"I would eat very large amounts of food and feel physically terrible afterwards because I lacked a certain amount of self-love," Cohen said.
Cohen's 21st birthday was a turning point
Cohen said that for her 21st birthday, her mom flew out to visit her. They went to a beautiful viewing spot and took a bunch of photos, but when Cohen looked back at them afterward she was shocked by the way she looked, she said.
"I physically felt my heart just drop into my stomach because I genuinely didn't recognize the girl looking back," Cohen added.
She said she went home and stood on the scale for the first time in a while and saw her weight had crept up to 205 pounds.
Instead of going out to bars as many Americans do to celebrate turning 21, Cohen said, she spent the rest of the night on her bathroom floor crying and feeling upset, disappointed, confused, lost, and scared.
"I felt like, if the weight could creep on so quickly without me really being aware of it, when would it stop?" she said. "Because I had tried to lose weight so many times before, I just kind of assumed that I was a lost cause."
But Cohen said she realized she had a choice: "I could sit on the bathroom floor for the rest of my life and just accept my fate, or I could try once more."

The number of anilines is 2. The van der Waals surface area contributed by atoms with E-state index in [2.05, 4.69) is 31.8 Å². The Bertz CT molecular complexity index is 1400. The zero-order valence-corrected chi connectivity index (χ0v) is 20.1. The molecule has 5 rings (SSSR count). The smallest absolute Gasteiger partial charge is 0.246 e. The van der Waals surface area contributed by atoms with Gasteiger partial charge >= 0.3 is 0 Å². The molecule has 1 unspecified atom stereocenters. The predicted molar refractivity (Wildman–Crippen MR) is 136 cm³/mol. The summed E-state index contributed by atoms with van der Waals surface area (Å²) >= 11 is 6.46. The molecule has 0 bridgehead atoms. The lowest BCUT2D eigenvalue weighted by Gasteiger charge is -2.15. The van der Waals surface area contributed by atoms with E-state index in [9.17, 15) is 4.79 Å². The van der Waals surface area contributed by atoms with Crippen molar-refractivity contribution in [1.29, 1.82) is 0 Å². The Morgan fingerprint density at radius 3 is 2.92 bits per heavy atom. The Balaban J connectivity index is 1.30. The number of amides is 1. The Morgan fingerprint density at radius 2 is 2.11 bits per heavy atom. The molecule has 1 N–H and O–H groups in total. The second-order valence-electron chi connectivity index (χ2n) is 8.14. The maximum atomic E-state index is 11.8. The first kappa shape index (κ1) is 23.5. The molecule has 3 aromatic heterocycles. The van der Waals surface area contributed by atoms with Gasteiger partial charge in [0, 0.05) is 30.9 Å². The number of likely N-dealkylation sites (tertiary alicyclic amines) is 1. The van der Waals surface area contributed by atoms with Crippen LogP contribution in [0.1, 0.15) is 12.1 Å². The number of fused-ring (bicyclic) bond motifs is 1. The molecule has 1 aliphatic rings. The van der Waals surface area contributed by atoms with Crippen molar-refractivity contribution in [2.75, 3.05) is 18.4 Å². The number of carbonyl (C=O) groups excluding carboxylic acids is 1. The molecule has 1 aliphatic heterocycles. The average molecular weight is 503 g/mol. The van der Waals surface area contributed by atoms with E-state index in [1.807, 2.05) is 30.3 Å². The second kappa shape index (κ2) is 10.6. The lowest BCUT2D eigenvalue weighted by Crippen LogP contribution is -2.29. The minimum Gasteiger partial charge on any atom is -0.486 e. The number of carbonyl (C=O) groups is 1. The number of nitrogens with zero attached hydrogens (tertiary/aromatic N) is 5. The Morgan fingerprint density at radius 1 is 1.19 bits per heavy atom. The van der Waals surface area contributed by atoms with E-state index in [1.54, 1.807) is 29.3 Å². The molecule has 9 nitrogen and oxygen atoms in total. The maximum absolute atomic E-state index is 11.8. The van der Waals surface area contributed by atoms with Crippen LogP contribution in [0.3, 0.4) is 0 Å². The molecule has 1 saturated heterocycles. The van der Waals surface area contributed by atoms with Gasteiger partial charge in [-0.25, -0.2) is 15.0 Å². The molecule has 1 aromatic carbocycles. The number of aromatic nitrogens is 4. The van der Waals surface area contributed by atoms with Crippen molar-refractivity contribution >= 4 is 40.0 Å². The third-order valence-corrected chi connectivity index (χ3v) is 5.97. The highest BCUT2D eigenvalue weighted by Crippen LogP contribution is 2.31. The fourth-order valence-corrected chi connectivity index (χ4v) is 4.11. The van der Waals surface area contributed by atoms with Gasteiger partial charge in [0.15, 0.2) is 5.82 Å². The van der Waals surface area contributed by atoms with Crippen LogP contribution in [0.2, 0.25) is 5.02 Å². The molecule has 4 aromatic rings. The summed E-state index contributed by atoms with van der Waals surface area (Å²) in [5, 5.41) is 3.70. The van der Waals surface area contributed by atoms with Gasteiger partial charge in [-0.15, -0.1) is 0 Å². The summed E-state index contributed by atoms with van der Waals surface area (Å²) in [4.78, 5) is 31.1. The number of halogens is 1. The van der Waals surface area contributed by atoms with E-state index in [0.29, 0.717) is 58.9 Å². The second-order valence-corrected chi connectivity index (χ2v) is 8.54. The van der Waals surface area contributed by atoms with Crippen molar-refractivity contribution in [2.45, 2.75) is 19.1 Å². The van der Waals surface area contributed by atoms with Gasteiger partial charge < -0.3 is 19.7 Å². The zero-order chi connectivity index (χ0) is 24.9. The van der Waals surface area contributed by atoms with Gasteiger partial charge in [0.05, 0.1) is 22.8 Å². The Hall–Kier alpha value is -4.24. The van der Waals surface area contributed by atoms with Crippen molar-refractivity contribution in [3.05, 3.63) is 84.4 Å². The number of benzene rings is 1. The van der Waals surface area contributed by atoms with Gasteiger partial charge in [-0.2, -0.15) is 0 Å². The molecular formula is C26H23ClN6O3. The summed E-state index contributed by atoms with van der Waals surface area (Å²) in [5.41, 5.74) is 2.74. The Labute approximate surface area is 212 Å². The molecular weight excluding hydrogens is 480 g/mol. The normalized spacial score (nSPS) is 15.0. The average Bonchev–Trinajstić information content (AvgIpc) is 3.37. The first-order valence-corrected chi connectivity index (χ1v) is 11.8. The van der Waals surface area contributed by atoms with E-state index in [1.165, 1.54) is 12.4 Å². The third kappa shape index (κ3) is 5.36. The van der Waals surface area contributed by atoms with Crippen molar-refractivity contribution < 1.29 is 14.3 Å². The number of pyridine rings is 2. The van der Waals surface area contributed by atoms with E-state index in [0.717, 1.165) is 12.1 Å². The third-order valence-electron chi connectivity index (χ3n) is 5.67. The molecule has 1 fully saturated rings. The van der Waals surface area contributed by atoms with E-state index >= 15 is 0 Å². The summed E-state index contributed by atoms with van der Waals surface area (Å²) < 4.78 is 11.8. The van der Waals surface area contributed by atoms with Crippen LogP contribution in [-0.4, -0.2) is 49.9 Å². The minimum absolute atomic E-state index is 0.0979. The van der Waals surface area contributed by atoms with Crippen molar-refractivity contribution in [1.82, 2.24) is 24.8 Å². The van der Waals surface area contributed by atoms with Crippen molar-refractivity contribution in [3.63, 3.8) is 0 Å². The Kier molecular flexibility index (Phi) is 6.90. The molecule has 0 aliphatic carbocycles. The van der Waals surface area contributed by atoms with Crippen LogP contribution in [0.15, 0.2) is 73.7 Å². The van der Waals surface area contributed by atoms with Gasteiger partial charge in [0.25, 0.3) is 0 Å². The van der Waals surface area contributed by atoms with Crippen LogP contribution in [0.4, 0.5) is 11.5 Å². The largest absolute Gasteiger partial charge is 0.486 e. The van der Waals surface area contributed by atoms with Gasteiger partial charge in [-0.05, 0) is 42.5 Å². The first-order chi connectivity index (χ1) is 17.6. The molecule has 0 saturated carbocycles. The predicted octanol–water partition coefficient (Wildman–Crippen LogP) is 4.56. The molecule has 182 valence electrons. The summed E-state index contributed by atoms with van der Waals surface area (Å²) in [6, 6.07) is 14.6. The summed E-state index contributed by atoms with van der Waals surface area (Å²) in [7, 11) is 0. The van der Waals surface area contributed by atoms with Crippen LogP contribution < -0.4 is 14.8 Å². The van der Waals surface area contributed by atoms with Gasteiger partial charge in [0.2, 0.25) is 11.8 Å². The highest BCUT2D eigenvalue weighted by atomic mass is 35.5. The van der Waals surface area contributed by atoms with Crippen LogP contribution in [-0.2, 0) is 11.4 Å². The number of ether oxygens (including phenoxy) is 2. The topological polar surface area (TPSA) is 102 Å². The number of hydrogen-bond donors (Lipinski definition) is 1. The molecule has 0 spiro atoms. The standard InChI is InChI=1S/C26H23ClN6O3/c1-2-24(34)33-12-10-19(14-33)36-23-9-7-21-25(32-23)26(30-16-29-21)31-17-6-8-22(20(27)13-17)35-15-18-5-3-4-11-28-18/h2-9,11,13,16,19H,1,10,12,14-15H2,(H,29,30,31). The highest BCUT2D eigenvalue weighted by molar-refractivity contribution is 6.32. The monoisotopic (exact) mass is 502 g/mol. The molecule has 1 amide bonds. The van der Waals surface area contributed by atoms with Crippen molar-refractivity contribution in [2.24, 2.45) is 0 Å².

Cohen decided to 'love myself towards healthy'
The next day, she said, she and her mom went to the mall to buy workout clothes, protein powder, and a blender.
She said she knew she had to do things differently, so she started educating herself and devouring information about nutrition, fitness, and mindset. This time, there would be no quick fixes, gimmicks, or cutting corners.
"I made a promise to myself that rather than hating myself towards skinny, I was going to love myself towards healthy," Cohen said. "Every other time I had tried to lose weight, I tried to do it for a guy, for a vacation, for a special event, for New Year's, and this was the first time that I was really doing it for me."
Cohen meal-prepped and ate at a gentle calorie deficit